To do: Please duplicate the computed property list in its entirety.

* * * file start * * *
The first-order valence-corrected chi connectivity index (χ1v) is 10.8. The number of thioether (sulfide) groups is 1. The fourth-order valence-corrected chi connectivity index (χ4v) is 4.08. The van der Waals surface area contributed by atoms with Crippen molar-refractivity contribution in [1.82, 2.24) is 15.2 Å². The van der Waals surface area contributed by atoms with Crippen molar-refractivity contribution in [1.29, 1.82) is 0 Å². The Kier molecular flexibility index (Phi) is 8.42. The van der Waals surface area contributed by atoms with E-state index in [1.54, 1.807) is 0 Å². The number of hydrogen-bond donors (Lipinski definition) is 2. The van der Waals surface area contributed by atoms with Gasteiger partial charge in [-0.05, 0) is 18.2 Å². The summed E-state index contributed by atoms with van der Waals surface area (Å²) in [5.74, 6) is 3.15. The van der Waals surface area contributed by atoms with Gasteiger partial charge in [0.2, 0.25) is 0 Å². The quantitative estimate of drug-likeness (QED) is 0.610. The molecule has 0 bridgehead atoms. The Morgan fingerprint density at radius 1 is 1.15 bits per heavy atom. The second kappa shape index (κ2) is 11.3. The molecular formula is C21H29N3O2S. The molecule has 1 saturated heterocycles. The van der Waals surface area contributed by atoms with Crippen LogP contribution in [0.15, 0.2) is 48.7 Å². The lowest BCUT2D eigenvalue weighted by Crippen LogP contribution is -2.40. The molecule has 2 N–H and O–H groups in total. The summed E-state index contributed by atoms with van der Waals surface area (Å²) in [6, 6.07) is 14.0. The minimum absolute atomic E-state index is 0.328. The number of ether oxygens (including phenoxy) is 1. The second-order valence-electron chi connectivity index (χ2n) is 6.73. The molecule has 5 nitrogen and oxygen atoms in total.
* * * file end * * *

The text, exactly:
The first-order valence-corrected chi connectivity index (χ1v) is 10.8. The number of thioether (sulfide) groups is 1. The fourth-order valence-corrected chi connectivity index (χ4v) is 4.08. The van der Waals surface area contributed by atoms with Crippen molar-refractivity contribution in [1.82, 2.24) is 15.2 Å². The van der Waals surface area contributed by atoms with Crippen molar-refractivity contribution in [1.29, 1.82) is 0 Å². The Kier molecular flexibility index (Phi) is 8.42. The van der Waals surface area contributed by atoms with E-state index in [1.54, 1.807) is 0 Å². The number of hydrogen-bond donors (Lipinski definition) is 2. The van der Waals surface area contributed by atoms with Gasteiger partial charge in [-0.05, 0) is 18.2 Å². The summed E-state index contributed by atoms with van der Waals surface area (Å²) in [5.74, 6) is 3.15. The van der Waals surface area contributed by atoms with Gasteiger partial charge in [0.2, 0.25) is 0 Å². The quantitative estimate of drug-likeness (QED) is 0.610. The molecule has 0 bridgehead atoms. The Morgan fingerprint density at radius 1 is 1.15 bits per heavy atom. The second kappa shape index (κ2) is 11.3. The molecular formula is C21H29N3O2S. The molecule has 1 saturated heterocycles. The van der Waals surface area contributed by atoms with Crippen LogP contribution in [0.15, 0.2) is 48.7 Å². The lowest BCUT2D eigenvalue weighted by Crippen LogP contribution is -2.40. The molecule has 2 N–H and O–H groups in total. The summed E-state index contributed by atoms with van der Waals surface area (Å²) in [6, 6.07) is 14.0. The minimum absolute atomic E-state index is 0.328. The number of ether oxygens (including phenoxy) is 1. The second-order valence-electron chi connectivity index (χ2n) is 6.73. The molecule has 5 nitrogen and oxygen atoms in total.